Here's the link:

I have a few 'used' installations from where I work on which I am experimenting.

Very good post and thanks.

How To Install Win Xp On Virtualbox

I'm going to see if I can make it work reliably and easily (for the average WinXP user).

Why not clone the disk to virtual (will not boot), and run a normal XP repair installation? Should be a much quicker process.

My problem was that VBox adds the image file as a SATA-drive. Whatever I did (and whichever format I used), it wouldn't work (BSOD complaining of hardware failure).

However, once I added the drive as an IDE-drive instead, a current version of VirtualBox managed to start the OS even when I just copied the vhd (VPC-disk image) with only the following changes: I removed the integration software, I made sure it was properly shutdown, and had no unapplied undo disks.

Hope this helps..


'It seems lots of people have had this problem, and mup.sys is not the problem'..Yes, it is - the mup.sys has something to do with the multi-processor kernel (on XP) and since people normally are moving to a virtual machine with just one processor the kernel fails to start.This can be fix with the latest VM software, in virtualbox I can now set the virtual machine for two processors and then the machine load's 'fine' (after that is just a mather of proper drivers).

Hope this help someone else..

This method also helps, try at

I was able to use Jeremy Strong's idea to fix the STOP 0x00007B error after cloning my laptop drive to a virtualbox machine. Here's a bit more detail on how it works:Install a fresh copy of XP as a virtual machine. Or you can probably use any virtual version of windows.In the working virtual windows installation, add the .vdi file of the machine that won&#8217;t boot as a slave drive. Make sure the IDE controller is set to 'Intel PIIX4'. I also checked the 'IO APIC' option (not sure if it matters).Boot the working windows.Open Notepad and paste this in:Windows Registry Editor Version 5.00


;Add driver for intelide (requires intelide.sys in drivers directory)

[HKEY_LOCAL_MACHINETESTControlSet001ServicesIntelIde]'ErrorControl'=dword:00000001'Group'='System Bus Extender'Start'=dword:00000000'Tag'=dword:00000004'Type'=dword:00000001'ImagePath'=hex(2):53,00,79,00,73,00,74,00,65,00,6d,00,33,00,32,00,5c,00,44,00, 52,00,49,00,56,00,45,00,52,00,53,00,5c,00,69,00,6e,00,74,00,65,00,6c,00,69, 00,64,00,65,00,2e,00,73,00,79,00,73,00,00,00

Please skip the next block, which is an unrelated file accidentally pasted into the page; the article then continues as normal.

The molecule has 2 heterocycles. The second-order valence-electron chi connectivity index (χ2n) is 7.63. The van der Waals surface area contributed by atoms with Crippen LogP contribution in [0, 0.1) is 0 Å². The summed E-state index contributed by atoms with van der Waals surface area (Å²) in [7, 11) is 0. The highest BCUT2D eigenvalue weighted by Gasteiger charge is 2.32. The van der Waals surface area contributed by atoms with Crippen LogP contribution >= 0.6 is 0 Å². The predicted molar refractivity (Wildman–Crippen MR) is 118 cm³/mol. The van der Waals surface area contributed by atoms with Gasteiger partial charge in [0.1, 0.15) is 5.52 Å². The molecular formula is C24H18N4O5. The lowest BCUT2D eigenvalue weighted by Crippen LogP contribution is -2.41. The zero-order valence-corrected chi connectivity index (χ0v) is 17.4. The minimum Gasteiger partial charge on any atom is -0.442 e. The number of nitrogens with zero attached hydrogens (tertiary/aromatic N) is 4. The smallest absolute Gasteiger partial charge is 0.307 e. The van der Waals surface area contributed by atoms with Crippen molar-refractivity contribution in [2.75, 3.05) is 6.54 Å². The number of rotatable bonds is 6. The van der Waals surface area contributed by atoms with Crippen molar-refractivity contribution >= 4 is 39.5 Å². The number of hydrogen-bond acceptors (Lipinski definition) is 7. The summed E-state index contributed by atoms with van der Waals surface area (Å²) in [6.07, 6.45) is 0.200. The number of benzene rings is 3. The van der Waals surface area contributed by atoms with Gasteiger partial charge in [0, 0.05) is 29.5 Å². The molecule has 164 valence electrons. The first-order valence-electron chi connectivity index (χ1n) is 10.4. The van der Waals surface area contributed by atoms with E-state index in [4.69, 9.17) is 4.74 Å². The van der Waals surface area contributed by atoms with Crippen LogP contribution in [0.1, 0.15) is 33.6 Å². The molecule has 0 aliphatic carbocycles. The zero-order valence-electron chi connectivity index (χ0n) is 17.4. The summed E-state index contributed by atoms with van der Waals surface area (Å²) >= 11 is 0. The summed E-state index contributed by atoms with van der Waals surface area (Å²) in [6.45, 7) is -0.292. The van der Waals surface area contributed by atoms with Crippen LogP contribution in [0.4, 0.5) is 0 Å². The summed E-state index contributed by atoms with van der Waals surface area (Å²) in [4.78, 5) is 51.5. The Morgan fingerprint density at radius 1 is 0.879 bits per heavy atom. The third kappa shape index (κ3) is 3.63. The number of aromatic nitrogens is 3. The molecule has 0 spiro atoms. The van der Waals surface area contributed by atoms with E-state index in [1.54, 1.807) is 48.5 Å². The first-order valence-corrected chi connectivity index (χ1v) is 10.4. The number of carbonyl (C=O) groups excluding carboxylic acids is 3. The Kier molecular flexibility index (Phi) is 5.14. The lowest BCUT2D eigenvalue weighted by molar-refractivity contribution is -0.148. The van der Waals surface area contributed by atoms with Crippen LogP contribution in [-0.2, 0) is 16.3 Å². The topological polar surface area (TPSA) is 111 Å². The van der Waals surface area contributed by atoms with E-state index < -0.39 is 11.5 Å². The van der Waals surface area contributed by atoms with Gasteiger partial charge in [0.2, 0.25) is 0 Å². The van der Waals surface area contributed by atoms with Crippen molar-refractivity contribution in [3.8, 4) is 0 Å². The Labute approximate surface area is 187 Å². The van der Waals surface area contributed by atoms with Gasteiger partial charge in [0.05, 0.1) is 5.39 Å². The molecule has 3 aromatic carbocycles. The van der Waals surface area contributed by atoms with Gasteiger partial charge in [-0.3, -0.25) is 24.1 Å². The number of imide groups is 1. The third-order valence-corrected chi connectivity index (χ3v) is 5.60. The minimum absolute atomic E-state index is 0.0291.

Save the above to your desktop as 'Test.reg'.Run 'regedit'Click HKEY_LOCAL_MACHINEFile > Load Hive&#8230;In the Load Hive.. file dialog, browse to the slave drive (the one containing the windows installation that won't boot) and load from the slave drive 'WindowsSystem32configsystem'Name the loaded hive &#8220;TEST&#8221;Double click the Test.reg file you saved to your desktop and tell it you want to add it to the registry.Back in regedit, click TEST, then choose File > Unload Hive&#8230;Copy C:WINDOWSsystem32driversintelide.sys to the same location on the slave drive if it isn&#8217;t there already.Shut down the working windows (don't just hibernate it, shut it down).Boot the broken system and it should work.

I recently installed Windows XP on oracle VirtualBox, after the installation I noticed that I couldn’t access the internet. I had no internet access. Here are the steps I took to fix the issue.

Because we don’t have internet or network access we would need to install guest additions to share files between the host computer and the guest OS, in this case Windows XP.

To start click on Devices tab then click on Insert Guest Additions CD image… from the drop down menu.

The default installation of guest additions is a straight forward process, click next to the wizard, next to the installation location, and Install on the Choose components window.

Once guest additions has installed, select “I want to manually reboot later” and click on finish.

Then shut down the guest Windows XP in oracle VirtualBox.

Now from the host PC download Network Network Adapter Drivers for Windows XP depending on the version of Windows XP installed, whether is is 32 or 64 bit OS.

You might be prompted to accept the license terms, agree to download. The drivers executable will download in a zip file to the downloads folder.

Then create a shared folder on the desktop to be shared with everyone and copy the drivers zip file from the downloads folder to the shared folder. This shared folder is to be shared with the guest OS Windows XP.

Once done open Oracle VirtualBox, select the Windows XP guest OS and click on Settings on the top.

From the left pane select Shared Folders, on the right click on add folder icon,This will open the Add Share window, here to the right of Folder Path click on the down arrow to browse and select the shared folder from the host PC.

Then check mark “Auto-mount” and click on OK.

Also navigate to Network and make sure “Enable Network Adapter” is checked. Once done click on Ok, and start the Win XP guest OS in oracle virtualBox

Oracle Virtualbox Install Windows Xp

Navigate to My Computer, you should be able to locate the shared folder.

Windows Xp Virtualbox Image

Access the folder and double click to extract and run the Windows XP drivers executable. The default installation process is very simple just agree the the license terms and install.

Once you finish the installation you’ll be ready to access the internet and shared network folders.